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Trump faces hurdles in reshaping judiciary

President Donald Trump’s appointment of federal judges at a record pace may endear him to conservatives, but that alone won’t be enough to push the judiciary to the right.

A big obstacle is Barack Obama’s legacy of stacking the courts with his own lifetime appointees. When Obama took office in 2009, Democratic appointees made up the majority of active-status judges on just one of the nation’s 12 regional appeals courts. Even if Trump fills all the currently vacant seats on the appeals courts, judges appointed by Republicans still won’t hold a majority on eight of them.

That gives the Democratic appointees more sway when those courts exercise their rarely used but important power to convene all of their judges in en banc panels of as many as 16 jurists to hear cases of exceptional public interest. The losing side can always seek Supreme Court review, but en banc rulings are often the final word on major matters of civil and criminal justice.

“For many cases heard en banc, these majorities can determine outcomes on novel or publicly important legal issues,” said Anne Joseph O’Connell, a law professor at the University of California, Berkeley, who specializes in federal staffing.

In the last 18 months, en banc rulings in circuits dominated by Democratic appointees handed significant losses to the National Rifle Association on concealed gun permits and an assault weapons ban. Another one affirmed the right of pregnant teenagers in immigration custody to get abortions over the objections of Trump’s health department.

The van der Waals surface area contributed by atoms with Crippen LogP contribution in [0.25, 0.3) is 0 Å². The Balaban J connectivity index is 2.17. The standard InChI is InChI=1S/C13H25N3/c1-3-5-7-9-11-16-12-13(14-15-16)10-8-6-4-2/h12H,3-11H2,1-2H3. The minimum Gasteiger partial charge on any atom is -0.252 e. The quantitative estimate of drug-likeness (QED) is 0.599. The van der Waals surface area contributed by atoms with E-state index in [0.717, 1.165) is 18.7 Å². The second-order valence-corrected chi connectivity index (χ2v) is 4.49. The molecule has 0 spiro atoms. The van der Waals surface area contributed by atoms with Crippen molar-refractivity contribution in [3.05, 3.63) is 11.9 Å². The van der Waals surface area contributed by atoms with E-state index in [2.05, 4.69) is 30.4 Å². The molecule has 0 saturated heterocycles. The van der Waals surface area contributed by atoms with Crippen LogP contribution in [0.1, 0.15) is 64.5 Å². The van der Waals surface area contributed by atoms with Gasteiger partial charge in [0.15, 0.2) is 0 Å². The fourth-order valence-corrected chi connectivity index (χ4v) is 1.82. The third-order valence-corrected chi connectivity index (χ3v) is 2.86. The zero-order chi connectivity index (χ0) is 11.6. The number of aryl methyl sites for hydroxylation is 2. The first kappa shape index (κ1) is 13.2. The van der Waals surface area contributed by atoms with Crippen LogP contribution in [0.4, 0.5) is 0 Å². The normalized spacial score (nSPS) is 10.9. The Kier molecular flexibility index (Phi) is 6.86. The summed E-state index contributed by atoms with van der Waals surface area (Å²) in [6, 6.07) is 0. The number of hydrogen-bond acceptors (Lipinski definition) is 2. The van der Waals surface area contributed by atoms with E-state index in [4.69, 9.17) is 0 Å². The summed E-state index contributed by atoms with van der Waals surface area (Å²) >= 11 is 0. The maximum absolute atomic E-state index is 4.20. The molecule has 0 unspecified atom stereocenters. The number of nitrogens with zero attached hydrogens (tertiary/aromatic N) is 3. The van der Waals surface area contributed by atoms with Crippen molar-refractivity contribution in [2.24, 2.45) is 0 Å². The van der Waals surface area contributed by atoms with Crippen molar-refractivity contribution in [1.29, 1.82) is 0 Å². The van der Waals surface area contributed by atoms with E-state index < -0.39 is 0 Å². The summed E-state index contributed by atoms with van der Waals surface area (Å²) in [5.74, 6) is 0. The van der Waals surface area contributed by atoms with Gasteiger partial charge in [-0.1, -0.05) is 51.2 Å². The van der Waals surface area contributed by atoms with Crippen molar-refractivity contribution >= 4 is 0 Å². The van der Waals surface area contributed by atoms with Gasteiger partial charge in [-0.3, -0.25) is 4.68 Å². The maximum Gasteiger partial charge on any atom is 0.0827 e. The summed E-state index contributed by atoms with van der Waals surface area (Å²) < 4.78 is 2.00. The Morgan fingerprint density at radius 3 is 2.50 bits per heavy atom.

Trump, of course, is still just getting started as he hurries to fill 143 judicial vacancies, 15 of which are to appeals panels, while Obama had eight years to shape the courts. But to achieve a Republican takeover of the appellate courts, Trump will have to wait for Democrat-appointed judges to retire or die. Of 164 active appeals judges, 22 are older than 75.

“Most critically, he needs more vacancies at the appellate level, and judges — particularly those nominated by President Jimmy Carter and President Bill Clinton — may not want to retire during this administration,” O’Connell said.

To be sure, the judicial philosophies and political leanings of judges don’t always align with the party of the presidents who appoint them. In April, the Republican-heavy circuit court based in Chicago, on an 8-3 en banc vote, became the first in the nation to rule that the 1964 Civil Rights Act prohibits discrimination based on sexual orientation.

Now, the Trump administration is urging an en banc panel of the Democrat-dominated circuit court in New York to rule the opposite way in a case brought by a skydiving instructor who claims he was fired because he’s gay.

In other pending en banc cases:

The Democrat-leaning circuit court for the District of Columbia will decide on a constitutional attack on the structure of the Consumer Financial Protection Bureau, an agency launched by Obama and loathed by many Republicans. The same court is also considering a challenge by more than two dozen states to Obama’s Clean Power Plan, but the case is on hold and may ultimately be rendered moot as Trump moves to abandons the policy initiative wholesale. The Richmond, Virginia-based circuit court is expected soon to rule on whether to block the third version of Trump’s travel ban aimed at a group of mostly Muslim nations. The Richmond court struck down the second version in a May.

Apart from the occasional en banc hearing, Trump’s judges will have a far greater impact on hundreds of cases each year that they will handle solo in the trial courts or as members of three-judge panels in the appeals courts.

While some presidents strive to name moderate judges, Trump is outspoken in his desire for a rightward shift. In a Nov. 1 tweet, he thanked the GOP-controlled Senate for holding confirmation hearings for “high-quality Federal District and Appeals Court Judges at a record clip! Our courts are rapidly changing for the better!”


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